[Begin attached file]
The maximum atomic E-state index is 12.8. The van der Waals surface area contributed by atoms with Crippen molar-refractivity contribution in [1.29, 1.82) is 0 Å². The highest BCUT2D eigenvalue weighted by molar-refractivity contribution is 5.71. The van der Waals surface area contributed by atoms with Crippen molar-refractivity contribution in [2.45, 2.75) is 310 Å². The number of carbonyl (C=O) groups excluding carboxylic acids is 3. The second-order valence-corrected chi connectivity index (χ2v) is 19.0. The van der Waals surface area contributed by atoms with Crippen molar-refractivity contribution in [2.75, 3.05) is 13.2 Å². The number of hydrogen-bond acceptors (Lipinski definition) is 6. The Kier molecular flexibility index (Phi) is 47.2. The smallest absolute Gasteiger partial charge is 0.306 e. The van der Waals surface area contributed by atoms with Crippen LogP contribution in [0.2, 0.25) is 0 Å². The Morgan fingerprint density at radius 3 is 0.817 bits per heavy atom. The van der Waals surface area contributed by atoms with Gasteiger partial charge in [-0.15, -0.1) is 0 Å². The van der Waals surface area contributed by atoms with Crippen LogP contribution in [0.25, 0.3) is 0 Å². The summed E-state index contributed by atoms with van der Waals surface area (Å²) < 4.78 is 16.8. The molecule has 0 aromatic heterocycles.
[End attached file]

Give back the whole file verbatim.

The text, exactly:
The maximum atomic E-state index is 12.8. The van der Waals surface area contributed by atoms with Crippen molar-refractivity contribution in [1.29, 1.82) is 0 Å². The highest BCUT2D eigenvalue weighted by molar-refractivity contribution is 5.71. The van der Waals surface area contributed by atoms with Crippen molar-refractivity contribution in [2.45, 2.75) is 310 Å². The number of carbonyl (C=O) groups excluding carboxylic acids is 3. The second-order valence-corrected chi connectivity index (χ2v) is 19.0. The van der Waals surface area contributed by atoms with Crippen molar-refractivity contribution in [2.75, 3.05) is 13.2 Å². The number of hydrogen-bond acceptors (Lipinski definition) is 6. The Kier molecular flexibility index (Phi) is 47.2. The smallest absolute Gasteiger partial charge is 0.306 e. The van der Waals surface area contributed by atoms with Crippen LogP contribution in [0.2, 0.25) is 0 Å². The Morgan fingerprint density at radius 3 is 0.817 bits per heavy atom. The van der Waals surface area contributed by atoms with Gasteiger partial charge in [-0.15, -0.1) is 0 Å². The van der Waals surface area contributed by atoms with Crippen LogP contribution in [0.25, 0.3) is 0 Å². The summed E-state index contributed by atoms with van der Waals surface area (Å²) < 4.78 is 16.8. The molecule has 0 aromatic heterocycles.